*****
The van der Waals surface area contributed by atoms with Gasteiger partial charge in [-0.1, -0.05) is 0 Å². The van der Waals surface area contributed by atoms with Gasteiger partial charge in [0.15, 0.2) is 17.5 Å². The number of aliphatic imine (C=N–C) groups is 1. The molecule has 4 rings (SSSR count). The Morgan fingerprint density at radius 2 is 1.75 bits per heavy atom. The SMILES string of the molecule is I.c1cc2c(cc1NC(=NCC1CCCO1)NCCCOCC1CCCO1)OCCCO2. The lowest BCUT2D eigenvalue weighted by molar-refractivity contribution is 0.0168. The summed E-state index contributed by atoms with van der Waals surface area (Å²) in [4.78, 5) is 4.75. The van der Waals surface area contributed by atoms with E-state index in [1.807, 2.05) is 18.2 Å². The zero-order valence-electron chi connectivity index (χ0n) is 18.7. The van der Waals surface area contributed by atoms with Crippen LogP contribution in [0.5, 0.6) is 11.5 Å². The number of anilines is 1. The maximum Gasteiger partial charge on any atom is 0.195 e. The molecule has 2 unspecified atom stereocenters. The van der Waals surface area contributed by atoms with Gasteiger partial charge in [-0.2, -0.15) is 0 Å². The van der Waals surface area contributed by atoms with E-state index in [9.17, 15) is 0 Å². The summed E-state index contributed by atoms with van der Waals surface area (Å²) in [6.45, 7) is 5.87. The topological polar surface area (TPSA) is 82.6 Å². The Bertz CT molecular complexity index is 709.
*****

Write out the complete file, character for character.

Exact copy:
The van der Waals surface area contributed by atoms with Gasteiger partial charge in [-0.1, -0.05) is 0 Å². The van der Waals surface area contributed by atoms with Gasteiger partial charge in [0.15, 0.2) is 17.5 Å². The number of aliphatic imine (C=N–C) groups is 1. The molecule has 4 rings (SSSR count). The Morgan fingerprint density at radius 2 is 1.75 bits per heavy atom. The SMILES string of the molecule is I.c1cc2c(cc1NC(=NCC1CCCO1)NCCCOCC1CCCO1)OCCCO2. The lowest BCUT2D eigenvalue weighted by molar-refractivity contribution is 0.0168. The summed E-state index contributed by atoms with van der Waals surface area (Å²) in [4.78, 5) is 4.75. The van der Waals surface area contributed by atoms with E-state index in [1.807, 2.05) is 18.2 Å². The zero-order valence-electron chi connectivity index (χ0n) is 18.7. The van der Waals surface area contributed by atoms with Crippen LogP contribution in [0.5, 0.6) is 11.5 Å². The number of anilines is 1. The maximum Gasteiger partial charge on any atom is 0.195 e. The molecule has 2 unspecified atom stereocenters. The van der Waals surface area contributed by atoms with Gasteiger partial charge in [-0.2, -0.15) is 0 Å². The van der Waals surface area contributed by atoms with E-state index in [9.17, 15) is 0 Å². The summed E-state index contributed by atoms with van der Waals surface area (Å²) in [6.45, 7) is 5.87. The topological polar surface area (TPSA) is 82.6 Å². The Bertz CT molecular complexity index is 709.